Project Puffin maintains seven research islands in the Gulf of Maine that are home to mixed colonies of rare seabirds.  On Eastern Egg Rock, ME, there is extensive control of predatory gulls, but minimal control of Laughing Gulls (Larus atricilla).  The Laughing Gull population on the island has been increasing 10% a year since 2002 and includes 1705 nesting pairs.  The problem is that Laughing Gulls are known to engage in kleptoparasitism, the process of one organism stealing food from another of the same or different species.  This can have negative affects on other seabird species and may be affecting endangered terns (Sterna spp.), the featured Atlantic Puffins (Fratercula arctica), or other species. Because little research has been done on the effect of kleptoparasitic Laughing Gulls on the island’s other seabird species, my objective was to determine the target hosts, the success rate, and the method of attack. This information will be used to asses the current Laughing Gull policy on the island in consideration of more aggressive control. Observations were made in one to three hour blind stints from 22 June to 18 July 2007. The time, host, method of attack, and outcome of attack were recorded. The method of attack was determined by the height of attack:  boulder berm attacks were less than 1 m above the rocks, aerial boulder berm attacks occurred 1 – 3 m above the boulder berm, aerial attacks were more than 3 m above the rocky boulder berm. Results showed that Black Guillemots (Cepphus grylle) were the host preference with 636 of 678 observed attacks, and were attacked mainly at the boulder berm level. The overall success rate of Laughing Gulls was 19.2%. Boulder berm and aerial boulder berm were the most common methods. Terns, other Laughing Gulls, and Atlantic Puffins were primarily attacked aerially. The success rate increased as the number of gulls in the group increased, but the individual success of a gull in a group remained constant as the group size increased. While Black Guillemots are currently not rare, more research is needed to measure the effects of kleptoparasitic Laughing Gulls on chick fledgling success on Black Guillemots. Terns were victimized rarely, but an increase in Laughing Gull numbers may provide more stress and disturbance. A more intensive Laughing Gull control is needed on Eastern Egg Rock to ensure the survival of the rare seabird species.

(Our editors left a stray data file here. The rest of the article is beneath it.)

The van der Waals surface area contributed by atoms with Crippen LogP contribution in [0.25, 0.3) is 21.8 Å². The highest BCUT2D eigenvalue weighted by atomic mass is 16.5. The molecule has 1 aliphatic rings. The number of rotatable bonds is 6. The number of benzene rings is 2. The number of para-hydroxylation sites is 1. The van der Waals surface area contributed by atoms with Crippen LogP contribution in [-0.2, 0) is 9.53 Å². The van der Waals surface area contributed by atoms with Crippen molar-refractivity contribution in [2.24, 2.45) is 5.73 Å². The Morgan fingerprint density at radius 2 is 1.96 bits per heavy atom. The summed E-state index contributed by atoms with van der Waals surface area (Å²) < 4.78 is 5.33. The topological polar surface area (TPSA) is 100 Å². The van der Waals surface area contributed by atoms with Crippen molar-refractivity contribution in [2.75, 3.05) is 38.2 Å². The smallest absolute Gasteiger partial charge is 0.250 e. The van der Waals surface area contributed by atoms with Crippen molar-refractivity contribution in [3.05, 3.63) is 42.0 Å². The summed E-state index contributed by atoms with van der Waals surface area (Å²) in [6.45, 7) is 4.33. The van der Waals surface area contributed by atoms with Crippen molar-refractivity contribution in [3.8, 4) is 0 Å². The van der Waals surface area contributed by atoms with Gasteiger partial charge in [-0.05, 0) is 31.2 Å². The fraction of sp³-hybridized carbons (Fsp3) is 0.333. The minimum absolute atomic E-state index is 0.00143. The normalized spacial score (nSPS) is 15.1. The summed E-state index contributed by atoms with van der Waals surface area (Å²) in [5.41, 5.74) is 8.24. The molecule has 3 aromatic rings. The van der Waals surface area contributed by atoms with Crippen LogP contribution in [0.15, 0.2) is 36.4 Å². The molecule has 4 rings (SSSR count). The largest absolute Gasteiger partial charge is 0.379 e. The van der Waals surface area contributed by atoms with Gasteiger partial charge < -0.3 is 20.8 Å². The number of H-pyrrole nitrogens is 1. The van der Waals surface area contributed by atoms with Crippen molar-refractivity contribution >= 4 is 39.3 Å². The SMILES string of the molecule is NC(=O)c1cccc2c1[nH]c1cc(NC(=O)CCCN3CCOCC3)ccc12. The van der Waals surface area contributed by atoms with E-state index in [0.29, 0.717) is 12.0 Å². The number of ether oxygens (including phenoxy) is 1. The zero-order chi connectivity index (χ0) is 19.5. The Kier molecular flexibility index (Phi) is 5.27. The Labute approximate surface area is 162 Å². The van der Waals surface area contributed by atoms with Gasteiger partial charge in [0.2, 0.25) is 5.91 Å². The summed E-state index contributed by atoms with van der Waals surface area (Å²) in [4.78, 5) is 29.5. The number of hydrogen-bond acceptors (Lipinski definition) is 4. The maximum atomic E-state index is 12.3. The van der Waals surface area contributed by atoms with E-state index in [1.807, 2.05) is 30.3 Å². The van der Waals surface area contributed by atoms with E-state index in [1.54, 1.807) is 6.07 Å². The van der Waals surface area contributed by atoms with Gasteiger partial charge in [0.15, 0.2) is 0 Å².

Conor McGeehan